Again, the r-value was negative, suggesting that the lower the Distraction Control score, the higher the interception rate. This too makes sense. When a QB has his attention pulled away by hands in his face, hearing footsteps, or someone grabbing his jersey, he minimizes his focus on his target or doesn't notice defenders in the area, resulting in an interception. Thus, a QB who is wired to be impulsive under pressure and easily distracted has a higher propensity for throwing picks.
Finally, a less than significant factor in interception rate was Tracking Capacity8. When a QB has difficulty with broadening his attention to see across the entire landscape and anticipate where defenders and receivers will move on the field, it becomes hard to predict whether a defender may "intercept" a WR or the ball. Tracking Capacity requires taking limited speed and angle information to make a judgment where two moving targets will intersect. When this is low, QBs make throws where they didn't see a defender or make the correct judgment regarding the speed at which the defender was closing in on the WR.
There are quite a few take-home messages here about cognition and QB performance. If I'm a front office executive, a scout, or a recruiter, I'm searching for QBs with high tracking capacity, high impulse control, and high distraction control. These 3 cognitive skills alone significantly contribute to a QB's future completion percentage and interception rate. Our next project is to understand certain cutoff scores in the cognitive skills to keep completion percentage above 75% and interception rate below 3% at the NFL level. If you only rely on a QB's completion percentage or interception rate at their previous level of competition, you're analyzing "now" performance and aren't holding anything constant (e.g., level of play/competition). More importantly, doing so is making a context-blind evaluation of their ability to compete and adjust at the elite level. You may have one QB with a 75% completion percentage and less than a 2% interception rate, but if he's playing at a small school in a less populated area or has a WR that can catch anything close to him, those measures don't tell the true story.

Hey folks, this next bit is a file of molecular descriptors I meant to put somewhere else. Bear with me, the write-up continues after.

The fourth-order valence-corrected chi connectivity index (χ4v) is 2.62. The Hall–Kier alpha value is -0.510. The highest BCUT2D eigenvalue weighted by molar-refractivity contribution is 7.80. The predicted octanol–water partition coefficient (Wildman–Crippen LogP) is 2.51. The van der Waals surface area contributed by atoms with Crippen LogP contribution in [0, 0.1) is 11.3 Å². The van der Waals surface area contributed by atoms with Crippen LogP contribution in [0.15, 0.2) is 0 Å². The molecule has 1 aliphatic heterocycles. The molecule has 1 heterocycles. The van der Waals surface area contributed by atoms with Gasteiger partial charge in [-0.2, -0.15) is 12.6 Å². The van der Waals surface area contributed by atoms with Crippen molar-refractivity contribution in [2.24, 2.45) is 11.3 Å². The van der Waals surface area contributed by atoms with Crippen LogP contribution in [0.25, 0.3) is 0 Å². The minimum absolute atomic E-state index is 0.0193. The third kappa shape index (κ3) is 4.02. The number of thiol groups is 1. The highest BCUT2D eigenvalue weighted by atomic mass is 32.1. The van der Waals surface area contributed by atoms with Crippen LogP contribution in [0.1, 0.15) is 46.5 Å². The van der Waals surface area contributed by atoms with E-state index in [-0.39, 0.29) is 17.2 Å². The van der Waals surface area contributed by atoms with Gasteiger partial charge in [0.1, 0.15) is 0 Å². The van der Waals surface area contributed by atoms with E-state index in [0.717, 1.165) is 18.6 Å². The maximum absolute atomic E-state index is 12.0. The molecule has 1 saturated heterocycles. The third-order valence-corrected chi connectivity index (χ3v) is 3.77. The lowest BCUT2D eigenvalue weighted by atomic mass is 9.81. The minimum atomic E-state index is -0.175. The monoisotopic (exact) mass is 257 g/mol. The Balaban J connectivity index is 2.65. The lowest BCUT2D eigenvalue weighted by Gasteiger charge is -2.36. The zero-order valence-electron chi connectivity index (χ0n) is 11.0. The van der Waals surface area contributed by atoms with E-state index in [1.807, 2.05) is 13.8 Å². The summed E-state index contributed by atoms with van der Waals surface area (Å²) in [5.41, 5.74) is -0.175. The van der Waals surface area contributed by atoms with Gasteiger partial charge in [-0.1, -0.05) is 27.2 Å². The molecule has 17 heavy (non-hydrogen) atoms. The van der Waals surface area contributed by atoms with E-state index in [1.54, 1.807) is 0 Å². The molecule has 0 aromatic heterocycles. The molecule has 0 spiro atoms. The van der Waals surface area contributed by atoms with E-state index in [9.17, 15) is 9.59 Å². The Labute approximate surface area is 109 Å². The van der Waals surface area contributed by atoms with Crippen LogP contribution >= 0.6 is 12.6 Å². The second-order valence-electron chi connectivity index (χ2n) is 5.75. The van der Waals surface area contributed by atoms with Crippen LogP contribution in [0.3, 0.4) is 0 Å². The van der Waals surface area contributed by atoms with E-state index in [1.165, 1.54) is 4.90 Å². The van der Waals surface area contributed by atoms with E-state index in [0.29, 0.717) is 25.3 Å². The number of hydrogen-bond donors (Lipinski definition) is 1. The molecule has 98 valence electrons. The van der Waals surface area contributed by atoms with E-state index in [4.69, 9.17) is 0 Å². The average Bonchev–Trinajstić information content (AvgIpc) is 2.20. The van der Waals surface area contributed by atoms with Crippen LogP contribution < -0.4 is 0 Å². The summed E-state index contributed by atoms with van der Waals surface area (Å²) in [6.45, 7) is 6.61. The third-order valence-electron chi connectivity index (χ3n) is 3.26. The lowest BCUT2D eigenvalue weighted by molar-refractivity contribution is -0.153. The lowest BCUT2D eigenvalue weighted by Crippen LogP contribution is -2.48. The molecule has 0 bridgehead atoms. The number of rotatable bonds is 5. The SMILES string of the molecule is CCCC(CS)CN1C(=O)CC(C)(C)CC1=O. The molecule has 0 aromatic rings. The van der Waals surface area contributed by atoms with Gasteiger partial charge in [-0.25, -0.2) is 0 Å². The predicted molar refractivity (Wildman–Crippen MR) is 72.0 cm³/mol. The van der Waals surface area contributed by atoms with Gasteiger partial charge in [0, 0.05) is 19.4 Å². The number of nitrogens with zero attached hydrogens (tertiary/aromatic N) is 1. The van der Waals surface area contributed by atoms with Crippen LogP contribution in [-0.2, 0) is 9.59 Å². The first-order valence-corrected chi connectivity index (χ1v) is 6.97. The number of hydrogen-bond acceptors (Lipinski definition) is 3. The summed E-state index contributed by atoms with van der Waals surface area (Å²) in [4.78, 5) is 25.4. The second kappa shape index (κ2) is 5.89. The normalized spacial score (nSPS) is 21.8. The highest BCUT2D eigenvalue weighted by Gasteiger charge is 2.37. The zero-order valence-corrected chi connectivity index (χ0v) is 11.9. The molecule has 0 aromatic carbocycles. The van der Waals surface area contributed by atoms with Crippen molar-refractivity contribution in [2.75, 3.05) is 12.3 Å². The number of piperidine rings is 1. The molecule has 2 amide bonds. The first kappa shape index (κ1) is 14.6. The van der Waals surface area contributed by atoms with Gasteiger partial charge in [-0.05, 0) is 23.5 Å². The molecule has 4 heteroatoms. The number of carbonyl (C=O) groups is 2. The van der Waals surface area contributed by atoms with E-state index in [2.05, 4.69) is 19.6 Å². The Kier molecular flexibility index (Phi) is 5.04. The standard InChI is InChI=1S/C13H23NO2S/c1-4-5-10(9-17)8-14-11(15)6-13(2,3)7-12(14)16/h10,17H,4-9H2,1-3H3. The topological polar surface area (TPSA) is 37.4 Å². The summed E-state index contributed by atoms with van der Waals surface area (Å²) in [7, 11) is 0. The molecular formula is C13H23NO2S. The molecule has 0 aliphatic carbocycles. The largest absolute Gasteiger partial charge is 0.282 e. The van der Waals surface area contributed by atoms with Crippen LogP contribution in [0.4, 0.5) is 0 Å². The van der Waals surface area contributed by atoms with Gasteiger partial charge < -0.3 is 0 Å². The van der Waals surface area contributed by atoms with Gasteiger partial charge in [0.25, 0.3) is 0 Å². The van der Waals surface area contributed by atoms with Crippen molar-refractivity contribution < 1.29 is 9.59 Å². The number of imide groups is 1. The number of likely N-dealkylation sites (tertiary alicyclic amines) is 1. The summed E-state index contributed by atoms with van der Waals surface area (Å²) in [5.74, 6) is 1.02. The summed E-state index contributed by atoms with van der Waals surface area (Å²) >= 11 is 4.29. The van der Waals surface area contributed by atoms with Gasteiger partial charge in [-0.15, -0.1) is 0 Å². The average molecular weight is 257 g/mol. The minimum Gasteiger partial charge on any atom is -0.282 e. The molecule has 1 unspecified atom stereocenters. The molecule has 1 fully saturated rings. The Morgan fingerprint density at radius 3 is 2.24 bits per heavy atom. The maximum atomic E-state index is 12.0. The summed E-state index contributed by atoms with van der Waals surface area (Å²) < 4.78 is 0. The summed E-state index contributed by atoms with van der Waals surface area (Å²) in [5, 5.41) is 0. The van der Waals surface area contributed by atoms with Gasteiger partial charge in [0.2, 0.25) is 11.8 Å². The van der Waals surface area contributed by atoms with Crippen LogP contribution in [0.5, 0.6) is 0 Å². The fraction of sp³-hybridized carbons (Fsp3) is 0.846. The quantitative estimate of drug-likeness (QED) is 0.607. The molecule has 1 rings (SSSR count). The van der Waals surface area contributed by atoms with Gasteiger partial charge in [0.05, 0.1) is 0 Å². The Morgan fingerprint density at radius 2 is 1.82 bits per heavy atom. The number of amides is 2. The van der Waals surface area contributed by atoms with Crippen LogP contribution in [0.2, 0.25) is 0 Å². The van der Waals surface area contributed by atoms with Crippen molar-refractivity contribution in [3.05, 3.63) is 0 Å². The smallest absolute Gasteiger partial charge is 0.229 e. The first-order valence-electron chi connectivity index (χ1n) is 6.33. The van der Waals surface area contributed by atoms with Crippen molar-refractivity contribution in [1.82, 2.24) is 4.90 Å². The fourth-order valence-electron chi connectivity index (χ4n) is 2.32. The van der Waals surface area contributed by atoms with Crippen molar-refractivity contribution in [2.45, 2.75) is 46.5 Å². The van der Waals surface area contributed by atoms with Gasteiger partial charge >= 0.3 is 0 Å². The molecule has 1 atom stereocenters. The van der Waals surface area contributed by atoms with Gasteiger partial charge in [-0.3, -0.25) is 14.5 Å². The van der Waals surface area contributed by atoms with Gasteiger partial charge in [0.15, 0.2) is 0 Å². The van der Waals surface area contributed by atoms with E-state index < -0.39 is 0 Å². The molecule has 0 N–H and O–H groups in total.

You may underestimate the impact of the complexity and speed of the game on these metrics at the next level. Understanding how the athlete is wired for decision-making mitigates the risk of selecting a QB with cognitive capacities that might be exposed at the highest level of competition, where cognitive decisions are pushed to the limit.
For context, and to put together our findings from Part 1 and Part 2 of this article, the 5 NFL starting QBs who have S2 Overall Scores of 90+ with high Tracking Capacity, Impulse Control, and Distraction Control have won 2 Super Bowls, 2 MVP awards, made it to 7 Conference Championships and have an average Career Passer Rating of 100.65… all of these performance accolades, and we have not tested Tom Brady (who isn't included in this analysis).
Tracking Capacity to Completion Percentage [F(1, 25) = 10.037, p = .004; r = .535]
Tracking Capacity & Impulse Control combined to Completion Percentage [F(2, 24) = 12.588, p < .001; r = .716]
Instinctive Learning to Completion percentage [r = .304, p = .061]
Distraction Control to Completion Percentage [r = .292, p = .070]
Decision Complexity to Completion Percentage [r = .286, p = .074]
Impulse Control to Interception Rate [F(1, 25) = 7.973, p = .000; r = -.492]
Distraction Control to Interception Rate [r = -.341, p = .041]
Tracking Capacity to Interception Rate [r = -.280, p = .079]
About Brandon Ally
Brandon has a PhD in neuropsychology and cognitive neuroscience and has published more than 50 peer-reviewed articles and book chapters on brain mechanisms underlying visual attention, perception, and memory. He is the co-founder and Vice President of S2 Cognition, a sports-science company that delivers a leading cognitive evaluation and technology platform to teams and athletes across all major sports at every level of play.